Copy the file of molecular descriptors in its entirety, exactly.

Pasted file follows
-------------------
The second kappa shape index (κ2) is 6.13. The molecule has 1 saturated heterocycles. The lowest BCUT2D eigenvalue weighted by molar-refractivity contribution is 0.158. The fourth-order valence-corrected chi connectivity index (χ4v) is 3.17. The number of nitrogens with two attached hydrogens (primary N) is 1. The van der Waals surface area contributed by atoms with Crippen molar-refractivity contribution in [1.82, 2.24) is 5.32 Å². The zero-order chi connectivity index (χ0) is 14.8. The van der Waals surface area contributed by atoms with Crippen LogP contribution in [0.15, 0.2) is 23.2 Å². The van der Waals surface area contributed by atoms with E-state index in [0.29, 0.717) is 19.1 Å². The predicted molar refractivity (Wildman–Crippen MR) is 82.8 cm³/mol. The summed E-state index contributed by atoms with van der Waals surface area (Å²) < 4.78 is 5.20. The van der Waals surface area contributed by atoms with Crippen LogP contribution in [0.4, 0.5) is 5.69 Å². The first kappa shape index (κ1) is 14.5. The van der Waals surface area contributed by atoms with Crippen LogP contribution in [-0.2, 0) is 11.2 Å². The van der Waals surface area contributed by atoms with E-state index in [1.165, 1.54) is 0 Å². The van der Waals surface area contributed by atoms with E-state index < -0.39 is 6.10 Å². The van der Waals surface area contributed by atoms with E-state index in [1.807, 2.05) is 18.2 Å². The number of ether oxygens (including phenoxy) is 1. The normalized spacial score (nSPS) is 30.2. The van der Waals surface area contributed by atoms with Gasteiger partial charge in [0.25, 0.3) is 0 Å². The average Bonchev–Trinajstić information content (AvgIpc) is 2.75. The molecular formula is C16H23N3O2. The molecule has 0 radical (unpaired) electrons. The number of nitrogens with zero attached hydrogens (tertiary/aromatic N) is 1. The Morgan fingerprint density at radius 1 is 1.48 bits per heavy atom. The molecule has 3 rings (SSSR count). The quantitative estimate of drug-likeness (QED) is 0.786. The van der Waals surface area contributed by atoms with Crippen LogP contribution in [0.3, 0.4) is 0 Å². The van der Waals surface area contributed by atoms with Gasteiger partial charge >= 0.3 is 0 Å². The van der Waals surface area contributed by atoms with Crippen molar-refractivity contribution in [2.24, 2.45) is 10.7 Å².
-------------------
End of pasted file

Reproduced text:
The second kappa shape index (κ2) is 6.13. The molecule has 1 saturated heterocycles. The lowest BCUT2D eigenvalue weighted by molar-refractivity contribution is 0.158. The fourth-order valence-corrected chi connectivity index (χ4v) is 3.17. The number of nitrogens with two attached hydrogens (primary N) is 1. The van der Waals surface area contributed by atoms with Crippen molar-refractivity contribution in [1.82, 2.24) is 5.32 Å². The zero-order chi connectivity index (χ0) is 14.8. The van der Waals surface area contributed by atoms with Crippen LogP contribution in [0.15, 0.2) is 23.2 Å². The van der Waals surface area contributed by atoms with E-state index in [0.29, 0.717) is 19.1 Å². The predicted molar refractivity (Wildman–Crippen MR) is 82.8 cm³/mol. The summed E-state index contributed by atoms with van der Waals surface area (Å²) < 4.78 is 5.20. The van der Waals surface area contributed by atoms with Crippen LogP contribution in [0.4, 0.5) is 5.69 Å². The first kappa shape index (κ1) is 14.5. The van der Waals surface area contributed by atoms with Crippen LogP contribution in [-0.2, 0) is 11.2 Å². The van der Waals surface area contributed by atoms with E-state index in [1.165, 1.54) is 0 Å². The van der Waals surface area contributed by atoms with E-state index < -0.39 is 6.10 Å². The van der Waals surface area contributed by atoms with E-state index in [1.807, 2.05) is 18.2 Å². The number of ether oxygens (including phenoxy) is 1. The normalized spacial score (nSPS) is 30.2. The van der Waals surface area contributed by atoms with Gasteiger partial charge in [0.25, 0.3) is 0 Å². The average Bonchev–Trinajstić information content (AvgIpc) is 2.75. The molecular formula is C16H23N3O2. The molecule has 0 radical (unpaired) electrons. The number of nitrogens with zero attached hydrogens (tertiary/aromatic N) is 1. The Morgan fingerprint density at radius 1 is 1.48 bits per heavy atom. The molecule has 3 rings (SSSR count). The quantitative estimate of drug-likeness (QED) is 0.786. The van der Waals surface area contributed by atoms with Crippen LogP contribution in [0.3, 0.4) is 0 Å². The van der Waals surface area contributed by atoms with Gasteiger partial charge >= 0.3 is 0 Å². The van der Waals surface area contributed by atoms with Crippen molar-refractivity contribution in [2.24, 2.45) is 10.7 Å².